A Monthly Money Date With Your Partner Could Change Everything


When it comes to spicing up our relationships, finances are often the last topic of discussion. But according to Lindsay Bryan-Podvin, financial therapist and host of the Mind Money Balance podcast, nothing could be sexier. 

Skip the negligees, ice cubes, and whatever other weird thing Cosmo told you to try in the bedroom. If you want a deeper level of intimacy with your partner than ever, then it’s time to start trying money dates. 

Money dates alleviate stress, align goals and values, and help you connect to your partner. Sure, it might not sound as fun as a Caribbean love cruise at face value, but the money dates will get you there.

What, Exactly, Is A Money Date?

Overhead shot of couple working on finances together

In Episode 91 of the Mind Money Balance podcast, Bryan-Podvin defines a money date as “a planned time to sit down with your money and review important goals.” These designated financial planning sessions can encompass a wide range of topics. But ultimately, the goal is to demystify a topic our society deems “taboo” or “unsexy.” 

Because we are very hush-hush about money as a culture, we tend not to talk about it until we have to. And when we have to talk about money, it’s not usually because we have a surplus. It’s during financial crises—times when it’s notably harder to discuss these sensitive topics.

So, why wait? By planning a specific time to discuss, partners can approach a touchy topic in a neutral environment. Additionally, by keeping the check-ins regular, households can better stay on track with their financial goals.

Values First: What Matters?

Couple has serious conversation at table

Finance includes a wide range of topics, and a money date can, too. However, to keep things as simple (read: less stressful) as possible, Bryan-Podvin recommends starting with values. Then, couples can move on to finances.

Before deciding how to divvy up your money, you first need to know where that money is going. Discussing financial values with your partner is a critical first step. Every financial decision you make will eventually return to these values. Some examples include:

  • What would you do if you won a multi-million dollar lottery?
  • How do we define financial security?
  • What are our lifestyle priorities?

Other value-based questions can include debt and financial risk tolerance and whether supporting your extended family is a shared priority.

RELATED: A Financial Planner Shares The Top Reasons Most People Fail With Their Budget

Finances Second: How Do We Maintain Or Get What Matters?

Couple smiling looking at financial paperwork on counter
(Monkey Business Images/Shutterstock.com)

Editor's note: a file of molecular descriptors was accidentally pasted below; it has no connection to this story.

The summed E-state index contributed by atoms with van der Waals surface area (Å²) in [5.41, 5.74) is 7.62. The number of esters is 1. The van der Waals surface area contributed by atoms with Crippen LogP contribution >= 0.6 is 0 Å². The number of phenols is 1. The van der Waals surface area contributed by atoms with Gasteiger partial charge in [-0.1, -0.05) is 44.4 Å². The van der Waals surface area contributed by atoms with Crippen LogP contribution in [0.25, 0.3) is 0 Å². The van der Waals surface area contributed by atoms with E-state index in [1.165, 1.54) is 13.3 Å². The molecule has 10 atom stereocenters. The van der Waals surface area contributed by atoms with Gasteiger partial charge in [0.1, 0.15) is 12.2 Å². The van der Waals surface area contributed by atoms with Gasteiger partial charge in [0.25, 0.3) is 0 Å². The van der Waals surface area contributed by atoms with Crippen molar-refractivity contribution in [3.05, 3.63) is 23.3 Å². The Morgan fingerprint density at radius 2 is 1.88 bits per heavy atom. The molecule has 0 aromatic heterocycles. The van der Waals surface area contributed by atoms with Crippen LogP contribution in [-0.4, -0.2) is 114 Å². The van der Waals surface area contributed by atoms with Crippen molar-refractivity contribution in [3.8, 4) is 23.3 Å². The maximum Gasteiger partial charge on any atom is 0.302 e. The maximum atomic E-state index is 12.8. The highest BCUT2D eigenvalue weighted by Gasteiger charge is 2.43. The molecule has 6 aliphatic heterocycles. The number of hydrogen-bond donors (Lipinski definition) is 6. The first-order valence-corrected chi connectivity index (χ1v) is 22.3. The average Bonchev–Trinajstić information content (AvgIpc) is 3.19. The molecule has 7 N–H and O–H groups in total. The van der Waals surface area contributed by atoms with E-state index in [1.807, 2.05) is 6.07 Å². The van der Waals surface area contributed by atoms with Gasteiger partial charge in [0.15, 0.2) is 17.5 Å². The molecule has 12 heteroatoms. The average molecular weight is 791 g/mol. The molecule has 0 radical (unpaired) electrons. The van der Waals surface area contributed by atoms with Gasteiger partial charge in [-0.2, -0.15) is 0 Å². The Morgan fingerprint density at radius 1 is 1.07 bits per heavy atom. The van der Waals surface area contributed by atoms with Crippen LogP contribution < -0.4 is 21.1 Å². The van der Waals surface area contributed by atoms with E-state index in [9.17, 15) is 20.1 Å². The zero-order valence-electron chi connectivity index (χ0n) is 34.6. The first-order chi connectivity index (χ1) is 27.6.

Once these values have been decided, it’s time to move on to finance. Bryan-Podvin recommends sticking with the simplest topics on your first few money dates. Basic spending plans and short-term saving goals are good starting points.

Other potential topics include setting up life insurance, a will and trust, an emergency fund, and reviewing credit scores and reports. Additionally, it’s important to discuss retirement and long-term care goals as a team.

“Don’t try to tackle a bunch of financial topics at once,” Bryan-Podvin advises. “Once you’ve had a few money dates, I typically recommend a quick spending-plan check-in before moving onto another weightier topic like retirement or debt.”

How To Plan Your First (And Second, And Third) Money Date

Couple sitting on couch with a laptop and papers
(Ground Picture/Shutterstock.com)

Unfortunately, if the concept of a money date were effortless, you’d probably already be doing it. But alas, money talks kind of suck—Bryan-Podvin offers several pointers on how to make your money dates as fruitful as possible.

First, plan the time and subject matter in advance. That way, each partner can approach the conversation feeling confident and prepared. Next, keep it short and sweet. Regardless of how many topics you’ve covered, try to keep your date under 90 minutes. After that, we get antsy, irritated, and a lot less conversational.

Finally, be aware of your “orange flags.” Bryan-Podvin defines these as “warning signs that things are getting too heated.” They can look like eye rolls, getting flushed, a constricting feeling, or curt responses. When these occur, it’s best to hit pause and cool down, whether you’re at minute 10 or 80.

RELATED: Best Tips For Communicating With A Defensive Person And How To Actually Solve The Problem

The Benefits Of Monthly Money Dates

Older couple achieving financial goals together

While taxes and 401ks might not seem to do wonders for the libido, money dates are more beneficial to your intimacy levels than you might think. According to an AICPA survey, nearly half of American couples experiencing financial tension—about 7 in 10 married or cohabitating pairs—say it’s negatively affected their intimacy. 

Monthly money dates not only strengthen your bond as a team. They also reduce stress and the risk of financial infidelity, which, in turn, fortifies your connection even further. All of this translates to happier days (and nights, too). 

Moreover, money dates can help set the groundwork for other forms of communication. Finances are a tricky topic to tackle. If you and your partner work out a system for something like that, managing other conversations about life, love, and everything in between will be a breeze.

“When you are able to talk to your partner together calmly, compassionately, with kindness, about what you want to do in your relationship and how you will fund those things in your plans—that’s frickin’ sexy,” Bryan-Podvin says. “Nothing says, ‘I’ve got you, babe,’ like a five-year money plan.”

So, go ahead—plan a money date with your boo. You’ll be surprised at its overarching effects on your trust, connection, and intimacy. What could be sexier than that?

More From Suggest


Source link